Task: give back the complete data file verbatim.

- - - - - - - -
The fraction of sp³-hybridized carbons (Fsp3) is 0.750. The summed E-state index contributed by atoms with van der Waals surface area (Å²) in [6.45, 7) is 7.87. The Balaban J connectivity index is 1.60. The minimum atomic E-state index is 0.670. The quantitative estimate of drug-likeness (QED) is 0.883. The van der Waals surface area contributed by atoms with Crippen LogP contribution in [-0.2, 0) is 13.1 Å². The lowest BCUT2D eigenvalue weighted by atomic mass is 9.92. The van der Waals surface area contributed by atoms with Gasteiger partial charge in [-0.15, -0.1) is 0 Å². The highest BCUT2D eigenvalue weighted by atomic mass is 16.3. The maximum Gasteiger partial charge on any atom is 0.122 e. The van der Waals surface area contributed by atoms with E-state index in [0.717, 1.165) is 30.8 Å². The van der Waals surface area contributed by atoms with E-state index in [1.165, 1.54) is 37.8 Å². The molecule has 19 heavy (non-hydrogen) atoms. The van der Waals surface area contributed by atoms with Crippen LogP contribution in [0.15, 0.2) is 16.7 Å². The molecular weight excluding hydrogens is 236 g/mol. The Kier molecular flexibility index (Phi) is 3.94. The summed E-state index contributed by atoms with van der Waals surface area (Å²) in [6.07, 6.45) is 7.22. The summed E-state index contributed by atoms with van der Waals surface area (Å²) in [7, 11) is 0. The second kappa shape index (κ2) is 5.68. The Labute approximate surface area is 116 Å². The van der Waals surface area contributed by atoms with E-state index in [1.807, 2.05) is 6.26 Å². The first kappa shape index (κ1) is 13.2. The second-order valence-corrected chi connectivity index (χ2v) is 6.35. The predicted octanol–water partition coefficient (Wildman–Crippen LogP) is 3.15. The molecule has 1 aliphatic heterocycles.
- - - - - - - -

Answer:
The fraction of sp³-hybridized carbons (Fsp3) is 0.750. The summed E-state index contributed by atoms with van der Waals surface area (Å²) in [6.45, 7) is 7.87. The Balaban J connectivity index is 1.60. The minimum atomic E-state index is 0.670. The quantitative estimate of drug-likeness (QED) is 0.883. The van der Waals surface area contributed by atoms with Crippen LogP contribution in [-0.2, 0) is 13.1 Å². The lowest BCUT2D eigenvalue weighted by atomic mass is 9.92. The van der Waals surface area contributed by atoms with Gasteiger partial charge in [-0.15, -0.1) is 0 Å². The highest BCUT2D eigenvalue weighted by atomic mass is 16.3. The maximum Gasteiger partial charge on any atom is 0.122 e. The van der Waals surface area contributed by atoms with E-state index in [0.717, 1.165) is 30.8 Å². The van der Waals surface area contributed by atoms with E-state index in [1.165, 1.54) is 37.8 Å². The molecule has 19 heavy (non-hydrogen) atoms. The van der Waals surface area contributed by atoms with Crippen LogP contribution in [0.15, 0.2) is 16.7 Å². The molecular weight excluding hydrogens is 236 g/mol. The Kier molecular flexibility index (Phi) is 3.94. The summed E-state index contributed by atoms with van der Waals surface area (Å²) in [6.07, 6.45) is 7.22. The summed E-state index contributed by atoms with van der Waals surface area (Å²) in [7, 11) is 0. The second kappa shape index (κ2) is 5.68. The Labute approximate surface area is 116 Å². The van der Waals surface area contributed by atoms with E-state index in [1.807, 2.05) is 6.26 Å². The first kappa shape index (κ1) is 13.2. The second-order valence-corrected chi connectivity index (χ2v) is 6.35. The predicted octanol–water partition coefficient (Wildman–Crippen LogP) is 3.15. The molecule has 1 aliphatic heterocycles.